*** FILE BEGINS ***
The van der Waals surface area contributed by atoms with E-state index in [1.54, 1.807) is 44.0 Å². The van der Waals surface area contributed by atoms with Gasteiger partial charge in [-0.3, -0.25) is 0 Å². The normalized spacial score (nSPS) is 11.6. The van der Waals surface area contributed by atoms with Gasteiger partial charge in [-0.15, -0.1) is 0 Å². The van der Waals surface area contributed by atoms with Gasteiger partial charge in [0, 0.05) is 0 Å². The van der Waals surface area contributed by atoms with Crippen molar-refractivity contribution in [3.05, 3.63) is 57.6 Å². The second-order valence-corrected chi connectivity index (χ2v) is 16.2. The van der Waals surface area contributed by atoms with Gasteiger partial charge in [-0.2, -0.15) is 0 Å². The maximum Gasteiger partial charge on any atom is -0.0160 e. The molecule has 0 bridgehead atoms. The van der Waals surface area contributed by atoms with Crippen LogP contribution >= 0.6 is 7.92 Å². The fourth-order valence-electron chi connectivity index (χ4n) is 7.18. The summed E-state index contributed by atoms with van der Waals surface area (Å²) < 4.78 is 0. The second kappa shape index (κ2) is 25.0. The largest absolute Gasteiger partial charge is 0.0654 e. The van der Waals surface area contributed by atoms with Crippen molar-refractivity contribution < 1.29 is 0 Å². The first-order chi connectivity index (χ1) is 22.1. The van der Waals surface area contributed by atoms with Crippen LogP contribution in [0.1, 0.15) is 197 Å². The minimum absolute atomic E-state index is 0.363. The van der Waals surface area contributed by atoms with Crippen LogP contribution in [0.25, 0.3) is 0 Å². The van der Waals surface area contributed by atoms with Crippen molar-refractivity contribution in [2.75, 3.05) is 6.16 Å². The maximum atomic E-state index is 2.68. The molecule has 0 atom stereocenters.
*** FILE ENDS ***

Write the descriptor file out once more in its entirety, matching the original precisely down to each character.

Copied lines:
The van der Waals surface area contributed by atoms with E-state index in [1.54, 1.807) is 44.0 Å². The van der Waals surface area contributed by atoms with Gasteiger partial charge in [-0.3, -0.25) is 0 Å². The normalized spacial score (nSPS) is 11.6. The van der Waals surface area contributed by atoms with Gasteiger partial charge in [-0.15, -0.1) is 0 Å². The van der Waals surface area contributed by atoms with Gasteiger partial charge in [0, 0.05) is 0 Å². The van der Waals surface area contributed by atoms with Crippen molar-refractivity contribution in [3.05, 3.63) is 57.6 Å². The second-order valence-corrected chi connectivity index (χ2v) is 16.2. The van der Waals surface area contributed by atoms with Gasteiger partial charge in [-0.2, -0.15) is 0 Å². The maximum Gasteiger partial charge on any atom is -0.0160 e. The molecule has 0 bridgehead atoms. The van der Waals surface area contributed by atoms with Crippen LogP contribution >= 0.6 is 7.92 Å². The fourth-order valence-electron chi connectivity index (χ4n) is 7.18. The summed E-state index contributed by atoms with van der Waals surface area (Å²) < 4.78 is 0. The second kappa shape index (κ2) is 25.0. The largest absolute Gasteiger partial charge is 0.0654 e. The van der Waals surface area contributed by atoms with Crippen molar-refractivity contribution < 1.29 is 0 Å². The first-order chi connectivity index (χ1) is 22.1. The van der Waals surface area contributed by atoms with Crippen LogP contribution in [0.1, 0.15) is 197 Å². The minimum absolute atomic E-state index is 0.363. The van der Waals surface area contributed by atoms with Crippen LogP contribution in [0.25, 0.3) is 0 Å². The van der Waals surface area contributed by atoms with Crippen molar-refractivity contribution in [2.75, 3.05) is 6.16 Å². The maximum atomic E-state index is 2.68. The molecule has 0 atom stereocenters.